Experience: I lived as a wild turkey

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I started adopting young animals while still a child myself. Many were orphaned newborns, meaning I mothered a variety of creatures – raccoon, squirrel, fox, bobcat, whatever came my way. I felt the animals preferred my company to that of members of their own species, and many even slept in my bed. At the time, I thought I’d discovered a sort of magic; but after years of studying animal behaviour, I learned of a process known as imprinting, whereby young creatures become attached to the first moving object they encounter.

I was keen to explore this phenomenon further, but it wasn’t until I was in my 40s that I got the chance. In the early 90s, I was living on a large tract of land in rural Florida, working as a wildlife artist and researcher. One day, I was given a dog bowl full of wild turkey eggs by a tractor driver who had almost driven over them. I had to act fast, procuring an incubator at short notice and turning the eggs twice a day, as a turkey hen would. I would regularly “vocalise” at them, recreating the putts and purrs a wild turkey would make on its nest, in order to get the eggs accustomed to my voice. A week or so into the experiment, I started to hear peeped responses from them and the first tiny beak broke through.

Joe Hutto with two turkeys

The first poult to emerge responded immediately to my voice, raising his wet head to look me straight in the eyes. Then he pressed his face against mine and quickly fell asleep. Over the next few days, this process was repeated many times; though not all the chicks survived, I soon had a new family of 16 wild turkeys.

I built a large pen to protect my flock from predators, complete with upright tree limbs for them to roost; at a week and a half old, they could already fly. I spent a lot of time in the pen myself. The poults would expect Mom to be waiting when they emerged from their roosts before dawn and I had to be present at dusk until every one of my charges was asleep.

During the day we explored the surrounding countryside. I quickly became familiar with each bird’s distinctive personality: Little Friend, who always wanted to be by my side; Sweet Pea, who enjoyed nothing better than being held and stroked. They were fascinated by every new thing they encountered, but also had individual interests: Rosita was drawn to squirrels, Turkey Boy to turtles.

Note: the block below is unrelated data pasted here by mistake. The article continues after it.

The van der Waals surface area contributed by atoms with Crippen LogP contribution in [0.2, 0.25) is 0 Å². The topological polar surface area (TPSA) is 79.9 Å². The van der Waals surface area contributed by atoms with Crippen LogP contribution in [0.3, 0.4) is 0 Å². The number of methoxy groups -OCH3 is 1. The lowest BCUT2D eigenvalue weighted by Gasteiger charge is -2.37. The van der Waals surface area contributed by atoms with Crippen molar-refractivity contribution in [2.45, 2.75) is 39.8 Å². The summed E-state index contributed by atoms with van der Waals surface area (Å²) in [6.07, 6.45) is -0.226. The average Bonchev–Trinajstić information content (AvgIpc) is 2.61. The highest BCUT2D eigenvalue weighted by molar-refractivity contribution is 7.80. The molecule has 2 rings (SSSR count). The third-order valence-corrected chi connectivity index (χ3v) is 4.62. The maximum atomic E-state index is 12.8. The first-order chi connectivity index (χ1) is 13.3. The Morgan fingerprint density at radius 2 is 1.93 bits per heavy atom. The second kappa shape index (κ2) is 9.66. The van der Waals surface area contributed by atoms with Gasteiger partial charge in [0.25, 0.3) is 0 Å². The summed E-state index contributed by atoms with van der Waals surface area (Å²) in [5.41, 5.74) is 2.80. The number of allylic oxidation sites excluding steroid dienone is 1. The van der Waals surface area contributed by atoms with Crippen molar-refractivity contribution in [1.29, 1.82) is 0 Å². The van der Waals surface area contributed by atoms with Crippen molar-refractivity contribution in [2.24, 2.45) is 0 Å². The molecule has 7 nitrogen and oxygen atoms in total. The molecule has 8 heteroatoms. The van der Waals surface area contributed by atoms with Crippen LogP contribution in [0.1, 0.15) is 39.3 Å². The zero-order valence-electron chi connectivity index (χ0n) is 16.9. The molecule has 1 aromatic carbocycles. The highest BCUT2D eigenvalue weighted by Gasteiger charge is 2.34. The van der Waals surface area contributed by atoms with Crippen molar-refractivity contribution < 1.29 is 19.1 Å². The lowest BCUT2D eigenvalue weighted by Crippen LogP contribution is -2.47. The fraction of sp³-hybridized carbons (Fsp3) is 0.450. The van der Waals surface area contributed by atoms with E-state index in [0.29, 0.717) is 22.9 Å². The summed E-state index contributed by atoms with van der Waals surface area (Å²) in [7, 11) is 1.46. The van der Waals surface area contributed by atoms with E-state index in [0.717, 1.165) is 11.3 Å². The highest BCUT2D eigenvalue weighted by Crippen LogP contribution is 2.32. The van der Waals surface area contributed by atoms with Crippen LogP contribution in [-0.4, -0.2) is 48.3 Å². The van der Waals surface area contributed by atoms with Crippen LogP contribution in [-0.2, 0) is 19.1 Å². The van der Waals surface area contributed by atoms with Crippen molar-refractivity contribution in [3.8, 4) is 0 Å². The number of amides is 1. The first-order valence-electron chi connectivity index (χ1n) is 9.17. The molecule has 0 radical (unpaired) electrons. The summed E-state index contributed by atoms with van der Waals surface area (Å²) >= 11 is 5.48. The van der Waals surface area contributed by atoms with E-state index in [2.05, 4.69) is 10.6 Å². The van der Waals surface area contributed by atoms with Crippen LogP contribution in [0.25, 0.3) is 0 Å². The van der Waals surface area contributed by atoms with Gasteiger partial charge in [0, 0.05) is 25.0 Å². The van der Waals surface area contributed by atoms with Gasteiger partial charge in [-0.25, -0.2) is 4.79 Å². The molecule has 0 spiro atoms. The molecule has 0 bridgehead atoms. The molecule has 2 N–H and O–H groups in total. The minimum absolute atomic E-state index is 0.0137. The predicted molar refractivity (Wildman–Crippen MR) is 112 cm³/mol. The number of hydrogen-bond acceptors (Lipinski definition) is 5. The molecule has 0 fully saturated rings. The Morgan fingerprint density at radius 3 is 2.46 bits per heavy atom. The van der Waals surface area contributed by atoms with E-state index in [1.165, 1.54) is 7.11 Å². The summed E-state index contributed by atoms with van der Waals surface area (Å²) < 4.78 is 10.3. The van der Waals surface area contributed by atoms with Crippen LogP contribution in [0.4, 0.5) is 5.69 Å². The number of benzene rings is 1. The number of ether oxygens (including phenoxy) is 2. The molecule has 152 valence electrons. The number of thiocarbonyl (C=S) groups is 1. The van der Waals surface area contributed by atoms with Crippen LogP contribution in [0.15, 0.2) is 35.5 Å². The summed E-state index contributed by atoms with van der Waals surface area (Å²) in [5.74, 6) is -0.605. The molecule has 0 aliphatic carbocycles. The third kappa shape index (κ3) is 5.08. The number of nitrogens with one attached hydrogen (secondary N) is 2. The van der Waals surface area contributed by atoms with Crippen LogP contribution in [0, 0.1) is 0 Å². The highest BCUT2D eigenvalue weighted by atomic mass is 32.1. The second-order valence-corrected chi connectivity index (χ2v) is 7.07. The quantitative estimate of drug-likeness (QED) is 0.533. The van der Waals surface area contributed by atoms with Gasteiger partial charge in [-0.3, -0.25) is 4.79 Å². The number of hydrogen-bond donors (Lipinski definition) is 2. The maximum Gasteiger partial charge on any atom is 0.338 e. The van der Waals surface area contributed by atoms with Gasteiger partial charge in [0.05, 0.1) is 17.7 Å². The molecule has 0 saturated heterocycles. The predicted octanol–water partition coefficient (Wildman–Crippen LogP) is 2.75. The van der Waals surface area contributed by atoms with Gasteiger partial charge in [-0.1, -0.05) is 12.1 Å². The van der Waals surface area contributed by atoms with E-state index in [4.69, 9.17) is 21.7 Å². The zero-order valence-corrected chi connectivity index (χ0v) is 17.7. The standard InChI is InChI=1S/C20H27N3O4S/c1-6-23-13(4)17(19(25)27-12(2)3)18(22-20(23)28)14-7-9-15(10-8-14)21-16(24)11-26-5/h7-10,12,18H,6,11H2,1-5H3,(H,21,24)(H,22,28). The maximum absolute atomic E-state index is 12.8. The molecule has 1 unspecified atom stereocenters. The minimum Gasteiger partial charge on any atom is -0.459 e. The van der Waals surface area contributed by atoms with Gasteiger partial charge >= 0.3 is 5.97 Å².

Wild turkeys are born with an extensive language. A wildlife biologist called Lovett Williams identified and recorded about 30 calls. I was familiar with those sounds and their meanings, and could give a lost call that other members of the family would respond to, revealing their location, or an assembly call that would bring the whole flock dashing and flapping back to me.

But while living as a turkey, I discovered their communication was far subtler than I’d realised. We encountered many snakes as we explored and I was soon able to distinguish the different inflections they made to identify various species. Over time, I got better at making those sounds myself, modulating my voice to reproduce the nuances as best I could. After six months, I no longer felt like the bad singer in the choir, though occasionally I’d miscall and get a very different reaction from the one I’d anticipated. I sometimes felt acute embarrassment at how I must appear to them. My aim was to become indistinguishable from the rest of the flock, but I felt they saw me as the village idiot.

The project lasted two years. The turkeys grew fast, but my separation from them began when they started roosting in trees outside their pen, where I could not follow. I felt relief at having kept them alive long enough to become independent, but did feel robbed of the hours I could no longer spend as part of the group. What were they saying up there? Eventually, they all struck out on their own and, though individuals would occasionally visit, I had no direct contact with the next generation of wild turkeys. I had surrendered myself completely to their world, but then I had to learn to let go.

It’s a common misconception that turkeys are stupid birds. From the moment they hatched, my wild turkey family demonstrated wonder, joie de vivre and an innate understanding of every other creature in their environment. They taught me the value of trying to live in a state of true wakefulness. They have no choice but to live in the moment.

o As told to Chris Broughton

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